A fabrication method was developed to create dyed threads that change color when they detect a variety of gases. The threads can be read visually or even more precisely by use of a smartphone camera, to detect changes of color due to analytes as low as 50 parts per million. Woven into clothing, the gas-detecting threads could provide a reusable, washable, and affordable safety asset in medical, workplace, military, and rescue environments.

While not replacing the precision of electronic devices commonly used to detect volatile gases, incorporating gas detection into textiles enables an equipment-free readout without the need for specialized training. Such an approach could make the technology accessible to a general workforce or to low-resource communities that can benefit from the information the textiles provide.

A manganese-based dye (MnTPP), methyl red, and bromothymol blue were used to prove the concept. MnTPP and bromothymol blue can detect ammonia while methyl red can detect hydrogen chloride — gases commonly released from cleaning supplies, fertilizer, and chemical and materials production. A three-step process “traps” the dye in the thread. The thread is first dipped in the dye, then treated with acetic acid, which makes the surface coarser and swells the fiber, possibly allowing more binding interactions between the dye and tread. Finally, the thread is treated with polydimethylsiloxane (PDMS) that creates a flexible, physical seal around the thread and dye and repels water and prevents dye from leaching during washing. Importantly, the PDMS is also gas-permeable, allowing the analytes to reach the optical dyes. The dyes work in different ways to detect gases with different chemistries.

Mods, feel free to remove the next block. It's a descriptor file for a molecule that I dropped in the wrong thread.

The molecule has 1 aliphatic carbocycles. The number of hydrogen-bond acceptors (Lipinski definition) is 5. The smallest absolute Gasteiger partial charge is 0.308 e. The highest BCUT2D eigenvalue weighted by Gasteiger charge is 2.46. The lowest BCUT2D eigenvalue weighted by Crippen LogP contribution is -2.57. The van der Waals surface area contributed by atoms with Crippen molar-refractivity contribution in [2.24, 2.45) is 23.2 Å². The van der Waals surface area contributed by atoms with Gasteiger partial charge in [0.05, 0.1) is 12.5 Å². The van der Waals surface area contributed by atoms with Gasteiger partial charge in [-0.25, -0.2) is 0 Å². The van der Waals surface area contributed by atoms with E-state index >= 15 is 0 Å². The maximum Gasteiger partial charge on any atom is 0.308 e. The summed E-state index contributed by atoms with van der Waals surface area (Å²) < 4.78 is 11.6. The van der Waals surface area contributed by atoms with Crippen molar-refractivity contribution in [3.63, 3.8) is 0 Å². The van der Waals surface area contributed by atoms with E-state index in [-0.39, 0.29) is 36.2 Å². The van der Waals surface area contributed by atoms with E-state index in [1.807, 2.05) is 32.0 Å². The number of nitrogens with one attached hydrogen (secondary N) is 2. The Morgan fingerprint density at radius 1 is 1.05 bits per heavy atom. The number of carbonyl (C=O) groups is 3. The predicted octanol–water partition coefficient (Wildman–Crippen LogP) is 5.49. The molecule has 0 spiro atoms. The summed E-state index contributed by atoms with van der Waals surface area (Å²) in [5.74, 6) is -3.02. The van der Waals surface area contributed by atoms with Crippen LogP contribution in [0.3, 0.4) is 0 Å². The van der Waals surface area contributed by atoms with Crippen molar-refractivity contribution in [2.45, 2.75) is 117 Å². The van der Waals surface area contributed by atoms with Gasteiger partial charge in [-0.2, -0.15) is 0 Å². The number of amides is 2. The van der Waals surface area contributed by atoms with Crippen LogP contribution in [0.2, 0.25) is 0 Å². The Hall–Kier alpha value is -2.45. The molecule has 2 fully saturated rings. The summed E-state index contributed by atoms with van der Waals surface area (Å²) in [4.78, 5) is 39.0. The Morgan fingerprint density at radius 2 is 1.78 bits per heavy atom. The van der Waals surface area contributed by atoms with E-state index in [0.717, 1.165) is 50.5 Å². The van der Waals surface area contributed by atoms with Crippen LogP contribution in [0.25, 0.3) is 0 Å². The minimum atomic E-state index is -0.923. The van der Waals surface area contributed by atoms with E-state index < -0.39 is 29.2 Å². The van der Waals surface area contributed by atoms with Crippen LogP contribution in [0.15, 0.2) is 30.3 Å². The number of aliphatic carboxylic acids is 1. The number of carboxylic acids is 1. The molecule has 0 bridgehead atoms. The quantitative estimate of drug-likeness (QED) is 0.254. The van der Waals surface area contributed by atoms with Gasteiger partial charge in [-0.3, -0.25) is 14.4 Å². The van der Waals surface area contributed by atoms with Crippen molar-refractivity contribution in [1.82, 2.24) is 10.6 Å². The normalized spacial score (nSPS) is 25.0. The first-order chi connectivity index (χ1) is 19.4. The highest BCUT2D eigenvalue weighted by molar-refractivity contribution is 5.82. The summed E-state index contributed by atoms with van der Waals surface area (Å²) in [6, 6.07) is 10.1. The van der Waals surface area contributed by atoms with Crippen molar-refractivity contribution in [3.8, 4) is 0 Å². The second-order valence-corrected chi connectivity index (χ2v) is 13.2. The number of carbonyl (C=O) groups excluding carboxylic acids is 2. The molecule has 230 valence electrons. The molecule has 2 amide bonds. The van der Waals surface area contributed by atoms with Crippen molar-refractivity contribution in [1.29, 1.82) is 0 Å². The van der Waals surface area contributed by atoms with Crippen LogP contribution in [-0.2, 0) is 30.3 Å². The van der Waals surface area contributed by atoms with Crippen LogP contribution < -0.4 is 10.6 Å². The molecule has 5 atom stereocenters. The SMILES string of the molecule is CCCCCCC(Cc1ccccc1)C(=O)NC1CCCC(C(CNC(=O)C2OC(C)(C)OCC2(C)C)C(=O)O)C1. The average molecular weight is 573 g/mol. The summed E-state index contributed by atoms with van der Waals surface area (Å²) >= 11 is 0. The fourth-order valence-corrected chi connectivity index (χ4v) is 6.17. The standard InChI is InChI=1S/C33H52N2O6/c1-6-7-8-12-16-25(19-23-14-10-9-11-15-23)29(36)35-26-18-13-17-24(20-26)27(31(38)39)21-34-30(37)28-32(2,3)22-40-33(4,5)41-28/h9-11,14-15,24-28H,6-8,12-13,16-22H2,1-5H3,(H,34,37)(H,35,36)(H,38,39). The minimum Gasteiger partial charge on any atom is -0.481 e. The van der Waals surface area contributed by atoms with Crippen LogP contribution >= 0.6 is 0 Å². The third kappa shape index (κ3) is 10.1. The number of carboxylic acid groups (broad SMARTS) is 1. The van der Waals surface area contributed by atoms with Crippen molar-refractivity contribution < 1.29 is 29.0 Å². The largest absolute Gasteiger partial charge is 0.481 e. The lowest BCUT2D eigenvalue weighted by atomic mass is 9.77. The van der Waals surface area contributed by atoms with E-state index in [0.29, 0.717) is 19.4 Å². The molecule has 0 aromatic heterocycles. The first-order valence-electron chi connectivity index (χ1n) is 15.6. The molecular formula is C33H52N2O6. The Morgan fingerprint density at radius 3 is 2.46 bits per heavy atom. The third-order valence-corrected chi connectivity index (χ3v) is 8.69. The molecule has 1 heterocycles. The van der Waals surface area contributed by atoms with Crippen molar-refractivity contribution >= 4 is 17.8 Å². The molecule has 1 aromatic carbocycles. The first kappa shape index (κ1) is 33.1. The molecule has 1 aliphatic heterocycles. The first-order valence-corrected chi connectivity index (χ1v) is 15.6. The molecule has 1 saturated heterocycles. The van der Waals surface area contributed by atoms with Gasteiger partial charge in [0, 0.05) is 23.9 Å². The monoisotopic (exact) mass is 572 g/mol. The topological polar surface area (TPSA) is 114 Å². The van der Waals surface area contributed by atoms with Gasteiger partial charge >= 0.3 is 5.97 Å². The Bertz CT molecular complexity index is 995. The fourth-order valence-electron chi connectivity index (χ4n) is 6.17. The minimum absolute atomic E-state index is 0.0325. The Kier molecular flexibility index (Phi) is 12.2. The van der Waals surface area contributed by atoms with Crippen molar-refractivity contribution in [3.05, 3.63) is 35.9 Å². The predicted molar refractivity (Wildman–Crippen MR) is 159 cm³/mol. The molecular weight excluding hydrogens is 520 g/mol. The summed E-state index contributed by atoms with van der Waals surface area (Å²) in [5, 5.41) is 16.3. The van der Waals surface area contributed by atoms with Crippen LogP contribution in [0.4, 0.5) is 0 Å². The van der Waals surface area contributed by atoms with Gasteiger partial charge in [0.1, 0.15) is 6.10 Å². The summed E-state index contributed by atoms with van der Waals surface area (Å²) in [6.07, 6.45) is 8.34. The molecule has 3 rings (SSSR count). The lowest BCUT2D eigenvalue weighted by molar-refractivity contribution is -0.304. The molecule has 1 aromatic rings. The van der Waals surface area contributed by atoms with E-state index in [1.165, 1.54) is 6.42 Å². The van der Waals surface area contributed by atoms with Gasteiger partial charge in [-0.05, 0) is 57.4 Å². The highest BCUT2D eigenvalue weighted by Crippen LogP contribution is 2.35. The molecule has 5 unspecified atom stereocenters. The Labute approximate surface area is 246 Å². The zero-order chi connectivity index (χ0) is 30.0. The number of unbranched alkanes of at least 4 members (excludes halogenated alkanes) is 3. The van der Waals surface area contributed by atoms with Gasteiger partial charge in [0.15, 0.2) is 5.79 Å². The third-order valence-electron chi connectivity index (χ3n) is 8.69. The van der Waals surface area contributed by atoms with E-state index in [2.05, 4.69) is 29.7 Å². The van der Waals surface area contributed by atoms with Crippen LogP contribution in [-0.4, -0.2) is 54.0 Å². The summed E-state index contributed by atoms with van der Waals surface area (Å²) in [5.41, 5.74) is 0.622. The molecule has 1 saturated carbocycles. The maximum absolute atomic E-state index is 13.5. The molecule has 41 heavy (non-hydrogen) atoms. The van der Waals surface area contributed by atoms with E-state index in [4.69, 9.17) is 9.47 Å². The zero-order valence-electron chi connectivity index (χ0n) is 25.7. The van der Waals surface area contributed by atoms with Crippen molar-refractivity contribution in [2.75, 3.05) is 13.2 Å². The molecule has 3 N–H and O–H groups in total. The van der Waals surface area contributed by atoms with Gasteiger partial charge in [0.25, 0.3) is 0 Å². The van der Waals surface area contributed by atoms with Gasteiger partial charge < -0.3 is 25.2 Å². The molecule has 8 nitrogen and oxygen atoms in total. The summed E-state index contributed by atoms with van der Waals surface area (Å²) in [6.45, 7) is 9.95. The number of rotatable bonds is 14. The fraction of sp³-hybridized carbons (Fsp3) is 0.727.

The tested dyes changed color in a way that is dependent and proportional to the concentration of the gas as measured using spectroscopic methods. In between the precision of a spectrometer and the human eye is the possibility of using smartphones to read and quantify the color changes or interpret color signatures using multiple threads and dyes. Detection could be scaled up to measure many analytes at once or to distinguish analytes with unique colorimetric signatures.

The fabric even works underwater, detecting the existence of dissolved ammonia. While the PDMS sealant is hydrophobic and keeps water off the thread, the dissolved gases can still reach the dye to be quantified. Since repeated washing or use underwater does not dilute the dye, the fabric can be relied upon for consistent, quantifiable detection many times over.

For more information, contact Mike Silver at This email address is being protected from spambots. You need JavaScript enabled to view it.; 617-627-0545.